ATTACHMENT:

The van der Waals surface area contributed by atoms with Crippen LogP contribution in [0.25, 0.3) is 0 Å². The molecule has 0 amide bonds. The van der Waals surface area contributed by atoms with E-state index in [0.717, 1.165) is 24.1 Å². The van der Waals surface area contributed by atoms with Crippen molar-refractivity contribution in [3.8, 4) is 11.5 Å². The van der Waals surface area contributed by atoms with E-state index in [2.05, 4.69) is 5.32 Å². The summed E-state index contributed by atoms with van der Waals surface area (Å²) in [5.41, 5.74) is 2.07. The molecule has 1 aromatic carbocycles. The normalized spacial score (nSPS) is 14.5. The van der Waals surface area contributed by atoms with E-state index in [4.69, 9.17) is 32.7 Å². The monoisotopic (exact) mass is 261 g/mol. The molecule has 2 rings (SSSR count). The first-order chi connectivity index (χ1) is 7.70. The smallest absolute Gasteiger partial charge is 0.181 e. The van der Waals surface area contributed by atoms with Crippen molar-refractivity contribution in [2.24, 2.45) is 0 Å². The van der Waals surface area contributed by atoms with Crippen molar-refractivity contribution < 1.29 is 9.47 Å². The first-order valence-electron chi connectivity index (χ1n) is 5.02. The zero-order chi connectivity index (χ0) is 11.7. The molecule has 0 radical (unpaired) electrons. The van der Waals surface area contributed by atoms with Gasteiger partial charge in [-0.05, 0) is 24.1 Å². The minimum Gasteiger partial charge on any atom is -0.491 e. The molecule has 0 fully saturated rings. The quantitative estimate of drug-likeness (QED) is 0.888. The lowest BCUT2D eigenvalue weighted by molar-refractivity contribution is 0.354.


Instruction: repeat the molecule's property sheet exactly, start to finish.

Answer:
The van der Waals surface area contributed by atoms with Crippen LogP contribution in [0.25, 0.3) is 0 Å². The molecule has 0 amide bonds. The van der Waals surface area contributed by atoms with E-state index in [0.717, 1.165) is 24.1 Å². The van der Waals surface area contributed by atoms with Crippen molar-refractivity contribution in [3.8, 4) is 11.5 Å². The van der Waals surface area contributed by atoms with E-state index in [2.05, 4.69) is 5.32 Å². The summed E-state index contributed by atoms with van der Waals surface area (Å²) in [5.41, 5.74) is 2.07. The molecule has 1 aromatic carbocycles. The normalized spacial score (nSPS) is 14.5. The van der Waals surface area contributed by atoms with E-state index in [4.69, 9.17) is 32.7 Å². The monoisotopic (exact) mass is 261 g/mol. The molecule has 2 rings (SSSR count). The first-order chi connectivity index (χ1) is 7.70. The smallest absolute Gasteiger partial charge is 0.181 e. The van der Waals surface area contributed by atoms with Crippen molar-refractivity contribution in [2.24, 2.45) is 0 Å². The van der Waals surface area contributed by atoms with Crippen molar-refractivity contribution < 1.29 is 9.47 Å². The first-order valence-electron chi connectivity index (χ1n) is 5.02. The zero-order chi connectivity index (χ0) is 11.7. The molecule has 0 radical (unpaired) electrons. The van der Waals surface area contributed by atoms with Gasteiger partial charge in [-0.05, 0) is 24.1 Å². The minimum Gasteiger partial charge on any atom is -0.491 e. The molecule has 0 fully saturated rings. The quantitative estimate of drug-likeness (QED) is 0.888. The lowest BCUT2D eigenvalue weighted by molar-refractivity contribution is 0.354.